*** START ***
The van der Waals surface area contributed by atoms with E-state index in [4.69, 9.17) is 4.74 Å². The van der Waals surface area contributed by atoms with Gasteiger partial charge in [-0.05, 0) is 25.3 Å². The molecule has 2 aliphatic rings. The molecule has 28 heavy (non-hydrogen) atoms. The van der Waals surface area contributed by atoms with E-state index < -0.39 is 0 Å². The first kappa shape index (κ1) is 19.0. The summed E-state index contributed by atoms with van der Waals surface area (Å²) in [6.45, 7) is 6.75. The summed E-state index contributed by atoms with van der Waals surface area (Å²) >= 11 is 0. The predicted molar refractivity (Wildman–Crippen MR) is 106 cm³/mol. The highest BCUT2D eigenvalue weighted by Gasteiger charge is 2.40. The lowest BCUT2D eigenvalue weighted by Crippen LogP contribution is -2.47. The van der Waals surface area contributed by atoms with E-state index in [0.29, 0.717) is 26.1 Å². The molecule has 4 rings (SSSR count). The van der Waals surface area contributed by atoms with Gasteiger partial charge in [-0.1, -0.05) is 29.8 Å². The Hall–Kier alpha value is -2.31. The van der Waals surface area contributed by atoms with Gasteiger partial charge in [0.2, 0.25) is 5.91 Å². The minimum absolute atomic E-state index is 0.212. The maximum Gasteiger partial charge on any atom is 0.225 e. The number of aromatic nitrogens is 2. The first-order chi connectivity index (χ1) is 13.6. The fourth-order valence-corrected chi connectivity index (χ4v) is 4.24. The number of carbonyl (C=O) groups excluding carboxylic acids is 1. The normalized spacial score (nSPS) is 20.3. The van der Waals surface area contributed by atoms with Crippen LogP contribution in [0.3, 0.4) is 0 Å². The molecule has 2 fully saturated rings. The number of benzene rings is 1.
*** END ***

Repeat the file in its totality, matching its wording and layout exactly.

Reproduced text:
The van der Waals surface area contributed by atoms with E-state index in [4.69, 9.17) is 4.74 Å². The van der Waals surface area contributed by atoms with Gasteiger partial charge in [-0.05, 0) is 25.3 Å². The molecule has 2 aliphatic rings. The molecule has 28 heavy (non-hydrogen) atoms. The van der Waals surface area contributed by atoms with E-state index < -0.39 is 0 Å². The first kappa shape index (κ1) is 19.0. The summed E-state index contributed by atoms with van der Waals surface area (Å²) in [6.45, 7) is 6.75. The summed E-state index contributed by atoms with van der Waals surface area (Å²) >= 11 is 0. The predicted molar refractivity (Wildman–Crippen MR) is 106 cm³/mol. The highest BCUT2D eigenvalue weighted by Gasteiger charge is 2.40. The lowest BCUT2D eigenvalue weighted by Crippen LogP contribution is -2.47. The van der Waals surface area contributed by atoms with E-state index in [0.29, 0.717) is 26.1 Å². The molecule has 4 rings (SSSR count). The van der Waals surface area contributed by atoms with Gasteiger partial charge in [-0.1, -0.05) is 29.8 Å². The Hall–Kier alpha value is -2.31. The van der Waals surface area contributed by atoms with Gasteiger partial charge in [0.2, 0.25) is 5.91 Å². The minimum absolute atomic E-state index is 0.212. The maximum Gasteiger partial charge on any atom is 0.225 e. The number of aromatic nitrogens is 2. The first-order chi connectivity index (χ1) is 13.6. The fourth-order valence-corrected chi connectivity index (χ4v) is 4.24. The number of carbonyl (C=O) groups excluding carboxylic acids is 1. The normalized spacial score (nSPS) is 20.3. The van der Waals surface area contributed by atoms with Crippen LogP contribution in [0.3, 0.4) is 0 Å². The molecule has 2 fully saturated rings. The number of benzene rings is 1.